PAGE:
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Tackling counterfeiters where it hurts the most: the allure of the ITC

01-01-2011

Addressing trademark infringement traditionally begins with a cease and desist letter backed by the threat of legal action. But whereas flexing litigation muscles in state or federal court may be effective in enforcing domestic infringement, it is often inadequate to halt infringement originating abroad. Nicole McLaughlin looks at the case for the International Trade Commission.

Addressing trademark infringement traditionally begins with a cease and desist letter backed by the threat of legal action. But whereas flexing litigation muscles in state or federal court may be effective in enforcing domestic infringement, it is often inadequate to halt infringement originating abroad. Nicole McLaughlin looks at the case for the International Trade Commission.When threatened with international counterfeiters, the key challenges are addressing who to sue and how to maximise enforcement, so that regardless of their location, the counterfeiting stops.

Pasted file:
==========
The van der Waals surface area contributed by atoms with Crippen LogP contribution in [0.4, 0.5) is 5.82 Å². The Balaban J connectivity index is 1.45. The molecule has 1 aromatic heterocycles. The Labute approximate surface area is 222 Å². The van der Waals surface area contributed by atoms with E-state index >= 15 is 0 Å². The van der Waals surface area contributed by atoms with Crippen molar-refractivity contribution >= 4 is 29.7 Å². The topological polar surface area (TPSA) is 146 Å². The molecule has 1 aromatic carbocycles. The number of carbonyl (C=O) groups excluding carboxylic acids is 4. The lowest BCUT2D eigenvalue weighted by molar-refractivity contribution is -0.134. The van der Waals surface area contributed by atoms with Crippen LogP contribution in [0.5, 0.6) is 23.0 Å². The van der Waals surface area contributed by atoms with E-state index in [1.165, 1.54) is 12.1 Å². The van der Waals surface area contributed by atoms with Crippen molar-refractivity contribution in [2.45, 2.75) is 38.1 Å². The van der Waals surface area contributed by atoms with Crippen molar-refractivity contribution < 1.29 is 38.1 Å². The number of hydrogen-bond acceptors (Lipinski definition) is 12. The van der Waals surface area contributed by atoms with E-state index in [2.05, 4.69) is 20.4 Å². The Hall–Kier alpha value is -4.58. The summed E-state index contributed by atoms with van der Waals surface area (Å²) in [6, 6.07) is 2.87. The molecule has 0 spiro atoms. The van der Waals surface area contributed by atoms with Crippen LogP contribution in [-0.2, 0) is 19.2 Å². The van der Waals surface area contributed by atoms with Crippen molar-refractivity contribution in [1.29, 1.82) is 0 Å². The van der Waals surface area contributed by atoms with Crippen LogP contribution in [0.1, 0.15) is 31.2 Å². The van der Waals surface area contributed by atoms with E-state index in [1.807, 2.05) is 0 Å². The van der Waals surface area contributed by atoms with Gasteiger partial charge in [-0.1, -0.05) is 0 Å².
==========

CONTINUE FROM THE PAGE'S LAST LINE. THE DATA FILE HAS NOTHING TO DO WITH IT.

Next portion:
Proceedings before the International Trade Commission (ITC) can eliminate challenges when a plaintiff company is faced with foreign or anonymous infringers. Although monetary damages are unavailable, exclusion orders are frequently handed down and immediately enforced by the US Customs and Border Protection (CBP). Moreover, the ITC is not only statutorily required to issue its final decision within a defined period of time, but with only 58 investigations on its docket in 2010, it is still on the path to completing them expeditiously. As such, there are powerful incentives to consider the ITC as an alternative venue to a district court.

Framing litigation strategy


ITC, counterfeits, section 337

WIPR

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